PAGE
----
And although the game quickly slips into a familiar structure, alternating exploration, puzzles, and bosses, the sheer variety of Alphadream's offerings ensures that it rarely lapses into predictability. Like the previous titles, Inside Story is still a brilliant introduction to the baseline mechanics of RPGs, but it's something of a genre mutant at the same time. It flips between rhythm action elements in the game's sprightly turn-based combat - while the basic attacks and emphasis on timing remain unchanged from the past two games, specials have been greatly extended, and Bowser comes with a whole new range of moves - to anything from an unexpected riff on Ikaruga, falling block puzzles, and massive side-scrolling rumbles in which you hold the DS like a book, launching attacks by swiping the screen and blowing into the microphone.
The scenarios match the shifting mechanics at every turn. Aided by some of the best localisation in any game, the script is a comic treat, filled with blustery courtiers and a very strange block-headed Frenchman, while the plot sees you dodging creepy intestinal parasites one minute and beating up an entire castle the next. It's a game in which no narrative twist is too stupid or unlikely to be incorporated, a screwball comedy in which series clichés are wrung dry, and while it's not quite as cameo-heavy as the deliriously self-referential Superstar Saga, it still has time for some unlikely nods along the way.
Fortunately, the whole thing doesn't look as disgusting as it sounds, either. Bowser's internal system is a brightly-coloured cartoon fun-house with little to be squeamish about, filled with sparking dendrites and glockenspiel bones, patrolled throughout by swarms of quirky enemies, while the over-world is classic Mushroom Kingdom whimsy - a patchwork of creepy forests and blazing sands, home to meatier foes for Bowser to tackle. Few game series have embraced pinks and purples as thoroughly as this one, and Inside Story is perhaps the artistic high water mark - every fresh sojourn through the monster's endocrine system turning up some delightfully squishy sights, each new boss battle filled with yet more wriggly animations.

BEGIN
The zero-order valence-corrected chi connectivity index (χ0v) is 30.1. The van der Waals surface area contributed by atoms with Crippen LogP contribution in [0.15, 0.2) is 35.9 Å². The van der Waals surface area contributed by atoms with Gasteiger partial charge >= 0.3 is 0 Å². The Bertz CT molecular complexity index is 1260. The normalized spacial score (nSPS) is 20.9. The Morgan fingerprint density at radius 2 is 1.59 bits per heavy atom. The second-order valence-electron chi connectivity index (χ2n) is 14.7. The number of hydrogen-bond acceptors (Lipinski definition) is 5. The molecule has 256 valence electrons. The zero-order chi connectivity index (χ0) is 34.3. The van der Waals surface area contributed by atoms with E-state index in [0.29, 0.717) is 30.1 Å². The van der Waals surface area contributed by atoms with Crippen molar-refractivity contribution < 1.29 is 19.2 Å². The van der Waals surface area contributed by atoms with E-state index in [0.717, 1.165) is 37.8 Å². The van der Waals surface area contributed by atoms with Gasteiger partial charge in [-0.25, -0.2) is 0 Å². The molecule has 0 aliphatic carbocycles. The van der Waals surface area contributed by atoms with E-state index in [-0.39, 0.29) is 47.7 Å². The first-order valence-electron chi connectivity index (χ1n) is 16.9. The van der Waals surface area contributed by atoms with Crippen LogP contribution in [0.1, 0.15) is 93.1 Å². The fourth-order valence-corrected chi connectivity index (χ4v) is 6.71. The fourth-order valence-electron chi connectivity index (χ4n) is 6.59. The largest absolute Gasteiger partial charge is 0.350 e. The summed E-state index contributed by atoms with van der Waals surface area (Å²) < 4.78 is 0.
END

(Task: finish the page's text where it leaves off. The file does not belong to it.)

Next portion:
Ultimately, Inside Story reminds you that the best adventures are often a matter of trust. Alphadream's games work because you can let them take you on their bizarre, comical journeys with no fear that you'll be bored or annoyed along the way. You can trust the developer to balance an approachable RPG system without gutting too much of the complexity (if anything, tweaks made to the levelling and item management mean this is the deepest Mario & Luigi yet), and you can trust it to deliver intricate puzzles without resorting to sheer fiddliness. Traditional issues remain - the opening few hours are weighed down with too many tutorials, perhaps, and the boss fights remain slightly long-winded, too often coming clumped awkwardly together - but genuine frustrations are rare.
Superstar Saga was, very quietly, one of the best games of its generation, sadly appearing too late in the GBA's lifespan to be much more than a cherished secret. Partners in Time was similarly smart but not quite so engaging, possibly because the inclusion of the Mario babies overburdened the controls while offering too little reward for the extra hassle. That's not the case here, however: the brother's old enemy is a triumph precisely because he provides such a contrast to them: he's a bullish idiot who allows you to enjoy your blunt powers with very few limitations. Inside Story is absolutely a return to form, in other words - and, in the end, you've got Bowser to thank for that.